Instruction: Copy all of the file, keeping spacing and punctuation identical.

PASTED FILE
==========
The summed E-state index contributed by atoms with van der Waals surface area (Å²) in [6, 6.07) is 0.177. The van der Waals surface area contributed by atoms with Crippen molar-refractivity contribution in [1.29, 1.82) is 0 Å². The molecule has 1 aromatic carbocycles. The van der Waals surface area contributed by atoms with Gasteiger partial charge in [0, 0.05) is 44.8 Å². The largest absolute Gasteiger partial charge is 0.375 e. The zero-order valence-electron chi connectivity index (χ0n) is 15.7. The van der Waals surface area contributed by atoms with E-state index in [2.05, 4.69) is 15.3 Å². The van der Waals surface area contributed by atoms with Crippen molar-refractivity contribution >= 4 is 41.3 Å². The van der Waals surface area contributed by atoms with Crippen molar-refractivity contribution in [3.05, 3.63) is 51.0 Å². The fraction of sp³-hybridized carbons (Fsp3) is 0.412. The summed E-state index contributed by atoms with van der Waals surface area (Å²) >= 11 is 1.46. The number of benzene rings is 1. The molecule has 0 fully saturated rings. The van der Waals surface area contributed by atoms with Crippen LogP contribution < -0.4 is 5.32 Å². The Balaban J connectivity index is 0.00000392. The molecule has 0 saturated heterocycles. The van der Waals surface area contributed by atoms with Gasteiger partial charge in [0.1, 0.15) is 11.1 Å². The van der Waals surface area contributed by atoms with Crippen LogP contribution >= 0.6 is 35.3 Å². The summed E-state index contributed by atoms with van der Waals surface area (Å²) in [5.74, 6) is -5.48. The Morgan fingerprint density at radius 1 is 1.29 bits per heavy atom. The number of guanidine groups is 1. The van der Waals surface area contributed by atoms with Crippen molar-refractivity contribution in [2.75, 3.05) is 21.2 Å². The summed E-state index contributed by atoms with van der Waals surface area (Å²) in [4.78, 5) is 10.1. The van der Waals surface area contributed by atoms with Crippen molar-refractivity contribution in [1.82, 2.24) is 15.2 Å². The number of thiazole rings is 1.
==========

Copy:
The summed E-state index contributed by atoms with van der Waals surface area (Å²) in [6, 6.07) is 0.177. The van der Waals surface area contributed by atoms with Crippen molar-refractivity contribution in [1.29, 1.82) is 0 Å². The molecule has 1 aromatic carbocycles. The van der Waals surface area contributed by atoms with Gasteiger partial charge in [0, 0.05) is 44.8 Å². The largest absolute Gasteiger partial charge is 0.375 e. The zero-order valence-electron chi connectivity index (χ0n) is 15.7. The van der Waals surface area contributed by atoms with E-state index in [2.05, 4.69) is 15.3 Å². The van der Waals surface area contributed by atoms with Crippen molar-refractivity contribution >= 4 is 41.3 Å². The van der Waals surface area contributed by atoms with Crippen molar-refractivity contribution in [3.05, 3.63) is 51.0 Å². The fraction of sp³-hybridized carbons (Fsp3) is 0.412. The summed E-state index contributed by atoms with van der Waals surface area (Å²) >= 11 is 1.46. The number of benzene rings is 1. The molecule has 0 fully saturated rings. The van der Waals surface area contributed by atoms with Crippen LogP contribution < -0.4 is 5.32 Å². The Balaban J connectivity index is 0.00000392. The molecule has 0 saturated heterocycles. The van der Waals surface area contributed by atoms with Gasteiger partial charge in [0.1, 0.15) is 11.1 Å². The van der Waals surface area contributed by atoms with Crippen LogP contribution >= 0.6 is 35.3 Å². The summed E-state index contributed by atoms with van der Waals surface area (Å²) in [5.74, 6) is -5.48. The Morgan fingerprint density at radius 1 is 1.29 bits per heavy atom. The number of guanidine groups is 1. The van der Waals surface area contributed by atoms with Crippen molar-refractivity contribution in [2.75, 3.05) is 21.2 Å². The summed E-state index contributed by atoms with van der Waals surface area (Å²) in [4.78, 5) is 10.1. The van der Waals surface area contributed by atoms with Crippen molar-refractivity contribution in [1.82, 2.24) is 15.2 Å². The number of thiazole rings is 1.